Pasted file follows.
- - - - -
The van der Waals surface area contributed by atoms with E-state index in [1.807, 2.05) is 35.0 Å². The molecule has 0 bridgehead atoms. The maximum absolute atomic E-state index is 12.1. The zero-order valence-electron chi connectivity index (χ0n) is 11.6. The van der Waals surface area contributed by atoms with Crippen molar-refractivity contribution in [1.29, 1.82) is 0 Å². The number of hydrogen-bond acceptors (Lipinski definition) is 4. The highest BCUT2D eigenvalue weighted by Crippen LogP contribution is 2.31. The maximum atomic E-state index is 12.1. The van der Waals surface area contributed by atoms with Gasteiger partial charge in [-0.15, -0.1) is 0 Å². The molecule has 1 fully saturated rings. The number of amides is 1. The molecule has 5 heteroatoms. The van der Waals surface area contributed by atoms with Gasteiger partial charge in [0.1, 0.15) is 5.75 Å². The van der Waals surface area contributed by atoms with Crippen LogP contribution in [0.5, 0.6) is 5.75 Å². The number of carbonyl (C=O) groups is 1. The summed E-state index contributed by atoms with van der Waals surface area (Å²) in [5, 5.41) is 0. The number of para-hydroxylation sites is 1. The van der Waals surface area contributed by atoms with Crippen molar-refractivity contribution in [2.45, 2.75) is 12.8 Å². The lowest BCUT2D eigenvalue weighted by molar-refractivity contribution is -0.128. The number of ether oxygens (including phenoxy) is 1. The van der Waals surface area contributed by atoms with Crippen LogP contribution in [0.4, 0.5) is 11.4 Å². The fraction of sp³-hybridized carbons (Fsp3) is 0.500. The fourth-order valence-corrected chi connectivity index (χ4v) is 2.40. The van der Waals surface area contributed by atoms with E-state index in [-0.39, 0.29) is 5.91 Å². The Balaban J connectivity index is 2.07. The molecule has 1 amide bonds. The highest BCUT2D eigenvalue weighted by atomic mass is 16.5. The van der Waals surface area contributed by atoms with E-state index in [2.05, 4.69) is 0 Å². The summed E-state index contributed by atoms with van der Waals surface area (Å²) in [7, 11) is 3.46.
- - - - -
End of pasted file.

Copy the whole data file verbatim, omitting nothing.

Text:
The van der Waals surface area contributed by atoms with E-state index in [1.807, 2.05) is 35.0 Å². The molecule has 0 bridgehead atoms. The maximum absolute atomic E-state index is 12.1. The zero-order valence-electron chi connectivity index (χ0n) is 11.6. The van der Waals surface area contributed by atoms with Crippen molar-refractivity contribution in [1.29, 1.82) is 0 Å². The number of hydrogen-bond acceptors (Lipinski definition) is 4. The highest BCUT2D eigenvalue weighted by Crippen LogP contribution is 2.31. The maximum atomic E-state index is 12.1. The van der Waals surface area contributed by atoms with Gasteiger partial charge in [-0.15, -0.1) is 0 Å². The molecule has 1 fully saturated rings. The number of amides is 1. The molecule has 5 heteroatoms. The van der Waals surface area contributed by atoms with Gasteiger partial charge in [0.1, 0.15) is 5.75 Å². The van der Waals surface area contributed by atoms with Crippen LogP contribution in [0.5, 0.6) is 5.75 Å². The number of carbonyl (C=O) groups is 1. The summed E-state index contributed by atoms with van der Waals surface area (Å²) in [5, 5.41) is 0. The number of para-hydroxylation sites is 1. The van der Waals surface area contributed by atoms with Crippen molar-refractivity contribution in [2.45, 2.75) is 12.8 Å². The lowest BCUT2D eigenvalue weighted by molar-refractivity contribution is -0.128. The number of ether oxygens (including phenoxy) is 1. The van der Waals surface area contributed by atoms with Crippen LogP contribution in [0.4, 0.5) is 11.4 Å². The fraction of sp³-hybridized carbons (Fsp3) is 0.500. The fourth-order valence-corrected chi connectivity index (χ4v) is 2.40. The van der Waals surface area contributed by atoms with E-state index in [-0.39, 0.29) is 5.91 Å². The Balaban J connectivity index is 2.07. The molecule has 1 amide bonds. The highest BCUT2D eigenvalue weighted by atomic mass is 16.5. The van der Waals surface area contributed by atoms with E-state index in [2.05, 4.69) is 0 Å². The summed E-state index contributed by atoms with van der Waals surface area (Å²) in [7, 11) is 3.46.